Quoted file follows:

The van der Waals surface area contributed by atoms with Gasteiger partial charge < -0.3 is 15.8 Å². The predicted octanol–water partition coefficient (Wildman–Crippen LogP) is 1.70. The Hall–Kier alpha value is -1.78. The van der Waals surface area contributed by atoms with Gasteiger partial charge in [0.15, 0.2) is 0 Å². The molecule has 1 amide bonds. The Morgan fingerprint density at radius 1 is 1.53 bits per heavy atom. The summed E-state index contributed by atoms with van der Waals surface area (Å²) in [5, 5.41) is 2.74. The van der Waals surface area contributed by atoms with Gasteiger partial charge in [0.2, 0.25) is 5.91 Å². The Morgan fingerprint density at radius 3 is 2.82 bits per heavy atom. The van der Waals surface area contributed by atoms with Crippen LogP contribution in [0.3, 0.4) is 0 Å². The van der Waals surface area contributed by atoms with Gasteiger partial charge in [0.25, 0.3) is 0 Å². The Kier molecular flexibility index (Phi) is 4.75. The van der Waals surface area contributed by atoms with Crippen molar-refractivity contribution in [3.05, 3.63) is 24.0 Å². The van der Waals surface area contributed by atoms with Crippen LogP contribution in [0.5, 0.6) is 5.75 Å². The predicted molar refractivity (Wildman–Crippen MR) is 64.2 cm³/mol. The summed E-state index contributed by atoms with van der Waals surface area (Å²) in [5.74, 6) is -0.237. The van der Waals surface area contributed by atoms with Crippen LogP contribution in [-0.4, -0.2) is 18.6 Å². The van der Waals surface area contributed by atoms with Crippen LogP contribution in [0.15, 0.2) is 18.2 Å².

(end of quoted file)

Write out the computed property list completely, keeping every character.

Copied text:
The van der Waals surface area contributed by atoms with Gasteiger partial charge < -0.3 is 15.8 Å². The predicted octanol–water partition coefficient (Wildman–Crippen LogP) is 1.70. The Hall–Kier alpha value is -1.78. The van der Waals surface area contributed by atoms with Gasteiger partial charge in [0.15, 0.2) is 0 Å². The molecule has 1 amide bonds. The Morgan fingerprint density at radius 1 is 1.53 bits per heavy atom. The summed E-state index contributed by atoms with van der Waals surface area (Å²) in [5, 5.41) is 2.74. The van der Waals surface area contributed by atoms with Gasteiger partial charge in [0.2, 0.25) is 5.91 Å². The Morgan fingerprint density at radius 3 is 2.82 bits per heavy atom. The van der Waals surface area contributed by atoms with Crippen LogP contribution in [0.3, 0.4) is 0 Å². The van der Waals surface area contributed by atoms with Gasteiger partial charge in [0.25, 0.3) is 0 Å². The Kier molecular flexibility index (Phi) is 4.75. The van der Waals surface area contributed by atoms with Crippen molar-refractivity contribution in [3.05, 3.63) is 24.0 Å². The van der Waals surface area contributed by atoms with Crippen LogP contribution in [0.5, 0.6) is 5.75 Å². The predicted molar refractivity (Wildman–Crippen MR) is 64.2 cm³/mol. The summed E-state index contributed by atoms with van der Waals surface area (Å²) in [5.74, 6) is -0.237. The van der Waals surface area contributed by atoms with Crippen LogP contribution in [-0.4, -0.2) is 18.6 Å². The van der Waals surface area contributed by atoms with Crippen LogP contribution in [0.15, 0.2) is 18.2 Å².